**Mail Archives: djgpp/1996/07/12/18:45:10**
In article <4s4sue$qbc AT status DOT gen DOT nz>,
Bruce Foley <brucef AT central DOT co DOT nz> wrote:
>Tom Wheeley <tomw AT tsys DOT demon DOT co DOT uk> wrote:
>
>
>>Although I've never used setpixel routines, I was always under the impression
>>that (x + y << 8 + y << 6) is faster than (x + 320 * y).
>
>I think this is true of older processors, but on a 486, a
>well designed mul instruction is just as fast (or faster?),
>depending on the value of the operands.
>Don't know about the Pentium though, since simple
>instructions can be useful for keeping both Pipes going.
mul and imul are multicycle unpairable instructions on the pentium.
They execute in the FP unit. The only hard cycle count number I
have is "imul eax,217" takes 10 cycles. The number of cycles is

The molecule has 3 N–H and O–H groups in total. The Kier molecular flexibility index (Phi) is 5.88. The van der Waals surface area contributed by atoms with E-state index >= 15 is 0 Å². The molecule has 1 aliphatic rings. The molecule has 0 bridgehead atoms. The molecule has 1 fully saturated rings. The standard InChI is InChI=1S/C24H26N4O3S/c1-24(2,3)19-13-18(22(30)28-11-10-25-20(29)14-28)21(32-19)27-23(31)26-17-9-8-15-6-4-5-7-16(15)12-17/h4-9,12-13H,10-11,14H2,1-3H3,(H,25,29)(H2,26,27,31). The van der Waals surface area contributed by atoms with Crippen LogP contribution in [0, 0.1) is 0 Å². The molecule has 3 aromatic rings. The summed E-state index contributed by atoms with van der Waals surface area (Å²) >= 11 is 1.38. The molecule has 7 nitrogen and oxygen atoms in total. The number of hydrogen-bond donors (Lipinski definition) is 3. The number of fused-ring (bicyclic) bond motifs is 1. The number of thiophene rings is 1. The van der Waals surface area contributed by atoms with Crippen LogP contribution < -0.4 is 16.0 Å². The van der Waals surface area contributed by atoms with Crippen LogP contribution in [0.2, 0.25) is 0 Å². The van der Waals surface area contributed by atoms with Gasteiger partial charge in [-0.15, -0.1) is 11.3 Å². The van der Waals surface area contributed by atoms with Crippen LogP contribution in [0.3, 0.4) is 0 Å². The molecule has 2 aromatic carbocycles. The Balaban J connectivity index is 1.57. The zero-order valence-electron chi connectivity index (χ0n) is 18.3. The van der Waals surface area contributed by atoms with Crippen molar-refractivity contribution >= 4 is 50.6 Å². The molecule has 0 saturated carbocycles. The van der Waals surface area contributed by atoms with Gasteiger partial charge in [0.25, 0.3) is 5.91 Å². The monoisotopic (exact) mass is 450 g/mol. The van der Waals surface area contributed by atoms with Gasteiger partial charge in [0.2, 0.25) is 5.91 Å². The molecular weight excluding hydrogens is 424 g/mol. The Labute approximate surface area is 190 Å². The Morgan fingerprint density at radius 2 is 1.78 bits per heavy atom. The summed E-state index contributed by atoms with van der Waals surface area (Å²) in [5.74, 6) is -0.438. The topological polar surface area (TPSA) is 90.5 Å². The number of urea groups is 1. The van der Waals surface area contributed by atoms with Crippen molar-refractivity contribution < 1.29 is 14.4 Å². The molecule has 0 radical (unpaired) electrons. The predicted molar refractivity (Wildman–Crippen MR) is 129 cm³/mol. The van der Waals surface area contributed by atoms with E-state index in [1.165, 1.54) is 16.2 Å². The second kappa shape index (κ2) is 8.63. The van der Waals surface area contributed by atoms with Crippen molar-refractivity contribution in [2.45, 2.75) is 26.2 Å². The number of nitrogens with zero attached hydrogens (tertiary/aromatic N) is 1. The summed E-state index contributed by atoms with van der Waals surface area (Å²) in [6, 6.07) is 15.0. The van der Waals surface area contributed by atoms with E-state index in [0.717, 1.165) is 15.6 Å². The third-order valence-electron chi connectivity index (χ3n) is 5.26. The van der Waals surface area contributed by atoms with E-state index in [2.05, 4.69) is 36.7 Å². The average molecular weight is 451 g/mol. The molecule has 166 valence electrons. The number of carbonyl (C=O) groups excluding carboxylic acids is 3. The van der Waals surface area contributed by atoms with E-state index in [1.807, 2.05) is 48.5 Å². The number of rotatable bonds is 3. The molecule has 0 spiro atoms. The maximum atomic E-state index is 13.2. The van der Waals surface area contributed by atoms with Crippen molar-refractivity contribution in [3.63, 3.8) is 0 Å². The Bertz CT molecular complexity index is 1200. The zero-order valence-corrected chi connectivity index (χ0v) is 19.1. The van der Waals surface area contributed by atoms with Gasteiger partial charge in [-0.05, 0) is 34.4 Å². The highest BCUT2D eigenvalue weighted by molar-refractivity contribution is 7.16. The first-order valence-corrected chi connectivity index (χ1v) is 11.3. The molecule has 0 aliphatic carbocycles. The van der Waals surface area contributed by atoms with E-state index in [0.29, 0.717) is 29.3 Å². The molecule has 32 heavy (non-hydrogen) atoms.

variable (I think).
According to the intel documentation the break even point is 8 or
fewer bits set in the pentium, for 486 it's 6 or fewer bits set.
So on both processors, a multiply by 320 is always best when implemented
as shift and add.
Of course if you are using C, (x+320*y) should compile the same as
(x+y<<8+y<<6). (On a properly designed compiler).
Eric
--
Eric Korpela | An object at rest can never be
korpela AT ssl DOT berkeley DOT edu | stopped.
<a href="http://www.cs.indiana.edu/finger/mofo.ssl.berkeley.edu/korpela/w">
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